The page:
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FoodMan

"Baking: From My Home to Yours" (Part 2)

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I am having issues with the Earl Grey madeleines. I know my oven is hot and I compensate for that and use a thermometer. I just haven't gotten around to adjusting the dial, but 400 degrees for 12 minutes seems way too hot for much too long. I made a batch last night and overcooked them because I forgot about the overcooking issue. I turned the oven down to 325 and 6-8 minutes seems to be plenty. These are the large shiny pans placed int he center of the oven. I am putting about 1 tbsp of batter in each. I checked Baking with Julia and Roland Mesnier and they seem to be using high temps as well (400 and 425), but they use only sugar. I think the honey in Dorie's recipe makes them brown much more quickly.

Is it just me?

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Hi

I am making cakes for the dessert at our winter carnival supper this weekend.  I wanted to add a carrot cake to the chocolate and white cakes I am making.  Can the carrot cake in the book be made in a sheet pan(9x13)? 

thanks

Sandra

Sandra,

Now, I'm no pastry chef but most recipes I've seen that are 2-9" round cake pans will be easily converted into 1-9"x13" pan. Dorie's carrot cake recipe is 3-9" pans so you'll probably have some extra batter to make a few cupcakes with. I wouldn't try to fit all of the batter into your 9"x13" pan or you'll have a mess on the bottom of your oven!

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just made the French Yogurt cake--this is as fast as making a box cake!!

I really had it mixed up and in the oven in 5 minutes.

You may have passed it over because it looks so simple, but it is really delicious--I've only eaten a crumb as it's still cooling, but it's light and has a very different texture from an American tea bread--it tastes very eggy, and is not too sweet--I'm going to glaze it with lavender syrup as I only have a teeny bit of homemade marmalade left and don't want to use it up for a glaze.

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I made the Cottage Cheese Puffs last night. I thought I would bring them to work today. Well after sampling by both my son ans I nothing came to work. They were so good. I used black raspberry jam. You have to chill the dough, but it's really fast to put together. I think tonight I will put some more together and make up more of these tomorrow. Definitely a keeper recipe.

Thank you Dorie!

Ellen

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I am making the Chocolate Caramel Chestnut cake today. I do not have any brandy for the soak plus I do not usually like liqueury soaks. I thought I would sub the caramel syrup soak from Pierre Herme's Pave cake. Any thoughts?

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I am making the Chocolate Caramel Chestnut cake today. I do not have any brandy for the soak plus I do not usually like liqueury soaks. I thought I would sub the caramel syrup soak from Pierre Herme's Pave cake. Any thoughts?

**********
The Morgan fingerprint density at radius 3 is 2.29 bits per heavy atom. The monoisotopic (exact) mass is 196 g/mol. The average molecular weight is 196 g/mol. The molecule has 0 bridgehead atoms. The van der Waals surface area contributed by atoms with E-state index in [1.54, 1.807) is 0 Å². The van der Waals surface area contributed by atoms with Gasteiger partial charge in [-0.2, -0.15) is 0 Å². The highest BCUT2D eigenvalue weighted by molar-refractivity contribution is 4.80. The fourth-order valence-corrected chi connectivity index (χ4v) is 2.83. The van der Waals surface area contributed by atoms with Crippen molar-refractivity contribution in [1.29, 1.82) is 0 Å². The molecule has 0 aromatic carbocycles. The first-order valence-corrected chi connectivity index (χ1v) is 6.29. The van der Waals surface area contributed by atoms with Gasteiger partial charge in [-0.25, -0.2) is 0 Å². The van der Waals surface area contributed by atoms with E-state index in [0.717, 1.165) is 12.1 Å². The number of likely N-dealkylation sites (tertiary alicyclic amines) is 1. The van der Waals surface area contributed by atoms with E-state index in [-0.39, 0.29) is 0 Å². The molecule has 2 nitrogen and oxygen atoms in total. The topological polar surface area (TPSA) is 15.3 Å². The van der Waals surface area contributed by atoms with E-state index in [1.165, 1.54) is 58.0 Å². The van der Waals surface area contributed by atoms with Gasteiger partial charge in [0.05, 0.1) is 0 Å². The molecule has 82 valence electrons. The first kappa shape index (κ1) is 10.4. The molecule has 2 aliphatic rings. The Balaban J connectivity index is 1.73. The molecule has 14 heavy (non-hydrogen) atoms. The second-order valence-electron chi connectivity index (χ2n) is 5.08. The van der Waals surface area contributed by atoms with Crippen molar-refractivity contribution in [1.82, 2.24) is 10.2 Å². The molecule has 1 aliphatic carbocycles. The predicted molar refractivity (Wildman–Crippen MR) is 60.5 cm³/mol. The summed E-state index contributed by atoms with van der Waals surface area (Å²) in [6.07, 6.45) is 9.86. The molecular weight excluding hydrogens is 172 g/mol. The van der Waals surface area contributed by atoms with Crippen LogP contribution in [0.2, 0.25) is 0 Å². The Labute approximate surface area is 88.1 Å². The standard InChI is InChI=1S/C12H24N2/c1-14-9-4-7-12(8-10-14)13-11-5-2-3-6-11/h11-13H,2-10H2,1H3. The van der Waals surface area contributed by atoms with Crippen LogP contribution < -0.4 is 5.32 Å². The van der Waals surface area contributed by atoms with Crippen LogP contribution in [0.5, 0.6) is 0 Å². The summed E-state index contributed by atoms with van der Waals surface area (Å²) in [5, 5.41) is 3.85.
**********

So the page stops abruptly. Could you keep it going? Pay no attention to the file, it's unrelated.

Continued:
Becca, I hope you can post a photo when it's done. I adore chestnuts and caramel-chocolate cake is divine. I can only imagine the combination of the two.

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I've just made a few things from or adapted from this book and they both turned out wonderful.

The first thing is Pierre Hermé's chocolate and fleur de sel cookies otherwise known as world peace cookies.

These were SO good and highly addictive. I've made them twice since then and ate them all in one row (well i tried to resist, but who could?)

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I've also made riz au lait. Didn't use Dorie recipe though. But her technique (= parboiling the rice for 10 minutes) gives such an outstanding result: not too starchy yet creamy.

It's a real winner. (Recipe *here*)

gallery_48830_4010_205874.png

So thanks Dorie for the lovely recipes and great tips.

- fanny


Edited by fanny_the_fairy (log)

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I made the cocoa buttermilk birthday cake (p.256) this week. It tasted divine...almost like a brownie. The recipe for the chocolate malt buttercream made a generous amount of icing which fully covered the cake and even had a little left over to snack on.

Now I love sugar but this--even for me--is a very sweet/rich cake and buttercream recipe. Anyone who can't handle this amount of sugar, beware. I think all total there's about 4-4 1/2 cups of sugar in this cake. This isn't including the sugar that's in the chocolate!

Please ignore the wooden squewers poking out of my cake. Along with cling wrap, that's how I cover my cakes for transport. I really should invest in some sort of cake dome, shouldn't I?

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Has anybody had issues with baking Korova cookies from frozen dough?